Objectives People who have bipolar disorder or schizophrenia are at greater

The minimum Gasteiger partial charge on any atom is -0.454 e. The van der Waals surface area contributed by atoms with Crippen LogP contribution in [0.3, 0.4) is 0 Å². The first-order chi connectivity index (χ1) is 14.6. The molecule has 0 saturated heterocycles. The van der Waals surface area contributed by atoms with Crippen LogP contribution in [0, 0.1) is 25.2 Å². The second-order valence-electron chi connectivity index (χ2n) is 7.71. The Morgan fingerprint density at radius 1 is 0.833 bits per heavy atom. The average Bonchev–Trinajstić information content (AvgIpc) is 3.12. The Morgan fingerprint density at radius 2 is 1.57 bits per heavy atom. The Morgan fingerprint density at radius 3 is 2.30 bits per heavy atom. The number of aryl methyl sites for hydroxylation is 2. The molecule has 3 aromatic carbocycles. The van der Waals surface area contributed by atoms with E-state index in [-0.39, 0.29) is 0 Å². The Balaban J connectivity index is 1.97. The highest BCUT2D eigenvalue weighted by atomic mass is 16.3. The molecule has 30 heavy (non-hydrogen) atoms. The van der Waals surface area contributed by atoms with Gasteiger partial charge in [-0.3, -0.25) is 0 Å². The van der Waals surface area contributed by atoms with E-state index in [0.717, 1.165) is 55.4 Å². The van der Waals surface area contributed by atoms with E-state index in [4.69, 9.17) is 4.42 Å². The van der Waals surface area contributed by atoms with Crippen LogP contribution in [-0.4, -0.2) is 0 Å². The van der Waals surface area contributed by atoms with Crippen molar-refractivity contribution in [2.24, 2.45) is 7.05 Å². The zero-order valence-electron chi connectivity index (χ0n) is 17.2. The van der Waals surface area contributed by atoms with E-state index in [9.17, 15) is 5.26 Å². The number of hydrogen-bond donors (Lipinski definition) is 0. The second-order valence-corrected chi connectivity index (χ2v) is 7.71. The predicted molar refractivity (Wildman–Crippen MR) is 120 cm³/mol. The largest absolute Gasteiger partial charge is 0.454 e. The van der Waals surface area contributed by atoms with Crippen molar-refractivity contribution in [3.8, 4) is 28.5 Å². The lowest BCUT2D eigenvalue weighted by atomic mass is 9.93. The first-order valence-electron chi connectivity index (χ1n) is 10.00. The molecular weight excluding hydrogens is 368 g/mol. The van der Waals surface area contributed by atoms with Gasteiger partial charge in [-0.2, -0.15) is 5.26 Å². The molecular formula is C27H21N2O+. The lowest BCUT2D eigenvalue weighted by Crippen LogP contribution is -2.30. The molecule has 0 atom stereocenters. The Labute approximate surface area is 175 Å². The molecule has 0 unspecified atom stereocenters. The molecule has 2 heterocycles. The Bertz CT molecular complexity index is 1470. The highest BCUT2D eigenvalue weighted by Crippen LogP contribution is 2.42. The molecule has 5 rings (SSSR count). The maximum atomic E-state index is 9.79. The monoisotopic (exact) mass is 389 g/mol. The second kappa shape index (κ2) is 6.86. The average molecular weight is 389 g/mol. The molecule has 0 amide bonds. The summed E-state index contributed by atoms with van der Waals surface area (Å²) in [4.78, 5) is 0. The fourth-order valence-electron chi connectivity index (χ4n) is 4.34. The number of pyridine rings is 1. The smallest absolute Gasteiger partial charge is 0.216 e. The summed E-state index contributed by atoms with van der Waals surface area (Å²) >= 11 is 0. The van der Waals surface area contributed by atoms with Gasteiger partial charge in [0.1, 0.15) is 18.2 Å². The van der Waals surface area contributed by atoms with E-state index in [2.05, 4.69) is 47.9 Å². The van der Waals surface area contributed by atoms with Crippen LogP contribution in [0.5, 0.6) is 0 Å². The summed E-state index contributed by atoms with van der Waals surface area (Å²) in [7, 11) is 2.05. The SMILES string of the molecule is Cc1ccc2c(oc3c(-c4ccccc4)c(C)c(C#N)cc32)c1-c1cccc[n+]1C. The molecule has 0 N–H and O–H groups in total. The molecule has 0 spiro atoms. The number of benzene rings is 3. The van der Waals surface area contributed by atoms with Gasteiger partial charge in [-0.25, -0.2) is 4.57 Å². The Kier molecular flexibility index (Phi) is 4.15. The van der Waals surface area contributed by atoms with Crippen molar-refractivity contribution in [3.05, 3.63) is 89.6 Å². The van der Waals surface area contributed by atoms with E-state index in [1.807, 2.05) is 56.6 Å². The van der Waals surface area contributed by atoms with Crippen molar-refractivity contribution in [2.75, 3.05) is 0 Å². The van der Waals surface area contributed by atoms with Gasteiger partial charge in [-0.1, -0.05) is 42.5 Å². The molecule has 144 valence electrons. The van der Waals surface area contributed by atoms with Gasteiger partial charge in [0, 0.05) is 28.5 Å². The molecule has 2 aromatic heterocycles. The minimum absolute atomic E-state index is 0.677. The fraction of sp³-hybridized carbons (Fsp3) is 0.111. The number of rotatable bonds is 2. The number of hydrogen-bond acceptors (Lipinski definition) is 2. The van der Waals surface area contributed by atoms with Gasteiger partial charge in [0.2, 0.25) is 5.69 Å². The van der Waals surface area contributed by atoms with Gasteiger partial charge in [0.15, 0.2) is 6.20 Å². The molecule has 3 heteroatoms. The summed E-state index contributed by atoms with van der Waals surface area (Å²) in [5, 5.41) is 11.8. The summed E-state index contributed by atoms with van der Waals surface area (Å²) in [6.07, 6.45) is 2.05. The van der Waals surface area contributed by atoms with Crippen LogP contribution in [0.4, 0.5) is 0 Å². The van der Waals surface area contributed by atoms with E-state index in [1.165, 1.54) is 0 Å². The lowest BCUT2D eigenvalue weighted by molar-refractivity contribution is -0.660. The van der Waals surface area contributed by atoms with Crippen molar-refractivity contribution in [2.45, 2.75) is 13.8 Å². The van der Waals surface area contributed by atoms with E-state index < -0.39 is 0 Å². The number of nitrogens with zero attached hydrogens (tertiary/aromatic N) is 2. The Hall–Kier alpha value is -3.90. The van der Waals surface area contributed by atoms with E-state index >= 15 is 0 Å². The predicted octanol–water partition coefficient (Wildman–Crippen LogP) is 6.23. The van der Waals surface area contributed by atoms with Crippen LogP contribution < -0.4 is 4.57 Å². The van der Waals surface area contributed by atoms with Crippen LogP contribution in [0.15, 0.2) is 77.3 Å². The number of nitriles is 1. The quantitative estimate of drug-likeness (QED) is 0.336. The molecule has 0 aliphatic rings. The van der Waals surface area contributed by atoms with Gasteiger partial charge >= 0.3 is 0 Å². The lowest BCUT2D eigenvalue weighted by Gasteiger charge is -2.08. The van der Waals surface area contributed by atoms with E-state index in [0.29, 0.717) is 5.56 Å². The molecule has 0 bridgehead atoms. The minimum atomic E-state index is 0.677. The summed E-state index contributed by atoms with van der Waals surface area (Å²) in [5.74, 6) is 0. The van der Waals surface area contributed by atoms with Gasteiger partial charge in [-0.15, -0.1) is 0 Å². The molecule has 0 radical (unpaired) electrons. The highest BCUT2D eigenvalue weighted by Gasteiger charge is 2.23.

Objectives People who have bipolar disorder or schizophrenia are at greater risk for obesity and other cardio-metabolic risks and several prior studies possess linked these risks to poorer cognitive ability. = 417) we investigated the association of self-reported body mass index and current use of medications for hypertension or diabetes with overall performance on a comprehensive neurocognitive battery. We examined sociodemographic and medical factors as potential covariates. Results Patients with bipolar disorder were less likely to be overweight or obese than patients with schizophrenia and also less likely to be prescribed medication for hypertension or diabetes. However obesity and treated hypertension were associated with worse global cognitive ability in bipolar disorder (as well as with poorer performance on individual tests of processing speed reasoning/problem-solving and sustained MK-0457 attention) with no such relationships observed in schizophrenia. Obesity was not associated MK-0457 with symptom severity in either group. Conclusions Although less prevalent in bipolar disorder compared to schizophrenia obesity was associated with substantially worse cognitive performance in bipolar disorder. This association was independent of symptom severity and not present in schizophrenia. Better understanding of the mechanisms and management of obesity may aid in efforts to preserve cognitive health in bipolar disorder. CD2 effect of obesity may not be linear gradations within BMI must be investigated (19). In this study we examined the relationship of overweight and obesity as well as pharmacologically treated diabetes and hypertension with performance-based assessments of cognitive abilities in bipolar disorder and schizophrenia. In a large ethnically homogenous sample (persons of Ashkenazi descent) of 804 adults with schizophrenia or bipolar I disorder we assessed the relationship between commonly defined categories of BMI (defined as normal: 18.5-25.0 kg/m2 overweight: 25-30 kg/m2 and obese: > 30 kg/m2) (20) and global cognitive ability and individual cognitive domains measured by a comprehensive and well-normed neuropsychological test battery adjusting for demographic/socioeconomic clinical and medication exposure covariates. We hypothesized that there would be significant relationships between BMI treated hypertension and diabetes and global cognitive functioning that would persist after adjustment for relevant covariates in both bipolar disorder and schizophrenia. We explored whether this relationship differed across diagnoses and whether BMI was differentially associated with individual cognitive domains that were examined as part of the overall cognitive assessment. Methods Sample All participants were originally enrolled in a parent study focusing on the genetics of schizophrenia and bipolar disorder. Participants were of full or mixed Ashkenazi Jewish descent determined on the basis of ancestry of four grandparents. The purpose of restriction to this population subgroup was to take advantage of potential founder effects in this population MK-0457 for genetic studies (21). Participants were recruited via advertisements websites and publications marketed toward Jewish people. Enrollment in the parent study which took place between 1996 and 2006 included the completion of an in-person clinical interview [the Diagnostic Interview for Genetics Studies (DIGS) (22)] blood draws and a family history interview. Most of MK-0457 the participants in the parent study were evaluated in their homes with only a small subset being evaluated in an institutional setting. The in-person assessment was completed by Ph.D.-level clinical psychologists. Previous reports have described the purpose and methodology of the parent study in detail (23 24 Between 2007 and 2012 subjects diagnosed with bipolar I or schizophrenia in the parent study were re-contacted to participate in a follow-up study that involved administration of a battery of neurocognitive and functional capacity measures. All participants signed written informed consent to participate in this follow-up study which was approved by the Johns Hopkins Medicine Institutional Review Board. Participants were once again seen in their place of residence for administration of the follow-up study measures. In the present analysis data were available for a total of 368 participants with bipolar disorder and 436 participants with schizophrenia. For the present study we only included participants who completed the neurocognitive.